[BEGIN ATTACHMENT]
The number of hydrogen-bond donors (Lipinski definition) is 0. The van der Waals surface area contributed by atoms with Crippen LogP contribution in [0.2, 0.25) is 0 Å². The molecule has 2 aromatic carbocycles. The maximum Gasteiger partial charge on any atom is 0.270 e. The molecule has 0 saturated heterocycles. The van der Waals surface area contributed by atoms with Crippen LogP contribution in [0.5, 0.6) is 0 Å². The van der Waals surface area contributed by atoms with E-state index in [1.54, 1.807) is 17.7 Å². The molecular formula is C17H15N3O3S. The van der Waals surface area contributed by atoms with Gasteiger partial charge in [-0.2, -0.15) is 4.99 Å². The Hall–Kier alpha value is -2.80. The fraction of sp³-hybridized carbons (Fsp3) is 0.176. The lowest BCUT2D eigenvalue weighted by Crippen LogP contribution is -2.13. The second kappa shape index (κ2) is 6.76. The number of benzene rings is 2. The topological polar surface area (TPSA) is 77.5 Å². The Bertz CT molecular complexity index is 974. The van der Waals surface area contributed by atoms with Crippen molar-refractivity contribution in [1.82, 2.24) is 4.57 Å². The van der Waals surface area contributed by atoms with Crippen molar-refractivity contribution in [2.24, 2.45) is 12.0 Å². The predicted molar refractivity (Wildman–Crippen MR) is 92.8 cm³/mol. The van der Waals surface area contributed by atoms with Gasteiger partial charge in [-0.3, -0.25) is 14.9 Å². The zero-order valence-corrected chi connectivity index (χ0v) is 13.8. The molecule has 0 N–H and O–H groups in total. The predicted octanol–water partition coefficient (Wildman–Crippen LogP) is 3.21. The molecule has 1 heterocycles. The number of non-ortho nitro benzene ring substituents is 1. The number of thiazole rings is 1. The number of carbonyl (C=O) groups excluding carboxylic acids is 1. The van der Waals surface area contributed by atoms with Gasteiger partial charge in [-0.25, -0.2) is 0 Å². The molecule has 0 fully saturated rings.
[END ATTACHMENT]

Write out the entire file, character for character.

The number of hydrogen-bond donors (Lipinski definition) is 0. The van der Waals surface area contributed by atoms with Crippen LogP contribution in [0.2, 0.25) is 0 Å². The molecule has 2 aromatic carbocycles. The maximum Gasteiger partial charge on any atom is 0.270 e. The molecule has 0 saturated heterocycles. The van der Waals surface area contributed by atoms with Crippen LogP contribution in [0.5, 0.6) is 0 Å². The van der Waals surface area contributed by atoms with E-state index in [1.54, 1.807) is 17.7 Å². The molecular formula is C17H15N3O3S. The van der Waals surface area contributed by atoms with Gasteiger partial charge in [-0.2, -0.15) is 4.99 Å². The Hall–Kier alpha value is -2.80. The fraction of sp³-hybridized carbons (Fsp3) is 0.176. The lowest BCUT2D eigenvalue weighted by Crippen LogP contribution is -2.13. The second kappa shape index (κ2) is 6.76. The number of benzene rings is 2. The topological polar surface area (TPSA) is 77.5 Å². The Bertz CT molecular complexity index is 974. The van der Waals surface area contributed by atoms with Crippen molar-refractivity contribution in [1.82, 2.24) is 4.57 Å². The van der Waals surface area contributed by atoms with Crippen molar-refractivity contribution in [2.24, 2.45) is 12.0 Å². The predicted molar refractivity (Wildman–Crippen MR) is 92.8 cm³/mol. The van der Waals surface area contributed by atoms with Gasteiger partial charge in [-0.3, -0.25) is 14.9 Å². The zero-order valence-corrected chi connectivity index (χ0v) is 13.8. The molecule has 0 N–H and O–H groups in total. The predicted octanol–water partition coefficient (Wildman–Crippen LogP) is 3.21. The molecule has 1 heterocycles. The number of non-ortho nitro benzene ring substituents is 1. The number of thiazole rings is 1. The number of carbonyl (C=O) groups excluding carboxylic acids is 1. The van der Waals surface area contributed by atoms with Gasteiger partial charge in [-0.25, -0.2) is 0 Å². The molecule has 0 fully saturated rings.